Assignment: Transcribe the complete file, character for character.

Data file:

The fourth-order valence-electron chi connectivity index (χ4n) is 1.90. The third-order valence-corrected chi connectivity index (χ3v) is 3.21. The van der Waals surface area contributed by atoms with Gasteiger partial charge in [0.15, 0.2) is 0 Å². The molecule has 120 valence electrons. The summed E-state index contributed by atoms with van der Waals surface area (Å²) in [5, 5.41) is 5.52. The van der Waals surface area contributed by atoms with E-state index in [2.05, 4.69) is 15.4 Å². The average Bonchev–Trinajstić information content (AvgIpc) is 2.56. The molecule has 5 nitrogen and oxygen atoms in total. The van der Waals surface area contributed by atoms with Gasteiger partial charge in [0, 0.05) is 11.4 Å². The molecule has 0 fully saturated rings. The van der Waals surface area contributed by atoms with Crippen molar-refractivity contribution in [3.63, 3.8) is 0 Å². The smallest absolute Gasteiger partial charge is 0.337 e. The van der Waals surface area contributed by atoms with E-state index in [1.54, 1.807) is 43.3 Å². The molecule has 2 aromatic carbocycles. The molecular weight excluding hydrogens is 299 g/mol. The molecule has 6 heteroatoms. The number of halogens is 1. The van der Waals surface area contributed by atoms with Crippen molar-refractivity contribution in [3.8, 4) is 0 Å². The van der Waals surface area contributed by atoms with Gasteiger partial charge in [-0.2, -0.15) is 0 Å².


The fourth-order valence-electron chi connectivity index (χ4n) is 1.90. The third-order valence-corrected chi connectivity index (χ3v) is 3.21. The van der Waals surface area contributed by atoms with Gasteiger partial charge in [0.15, 0.2) is 0 Å². The molecule has 120 valence electrons. The summed E-state index contributed by atoms with van der Waals surface area (Å²) in [5, 5.41) is 5.52. The van der Waals surface area contributed by atoms with E-state index in [2.05, 4.69) is 15.4 Å². The average Bonchev–Trinajstić information content (AvgIpc) is 2.56. The molecule has 5 nitrogen and oxygen atoms in total. The van der Waals surface area contributed by atoms with Gasteiger partial charge in [0, 0.05) is 11.4 Å². The molecule has 0 fully saturated rings. The van der Waals surface area contributed by atoms with Crippen molar-refractivity contribution in [3.63, 3.8) is 0 Å². The smallest absolute Gasteiger partial charge is 0.337 e. The van der Waals surface area contributed by atoms with E-state index in [1.54, 1.807) is 43.3 Å². The molecule has 2 aromatic carbocycles. The molecular weight excluding hydrogens is 299 g/mol. The molecule has 6 heteroatoms. The number of halogens is 1. The van der Waals surface area contributed by atoms with Crippen molar-refractivity contribution in [3.8, 4) is 0 Å². The van der Waals surface area contributed by atoms with Gasteiger partial charge in [-0.2, -0.15) is 0 Å².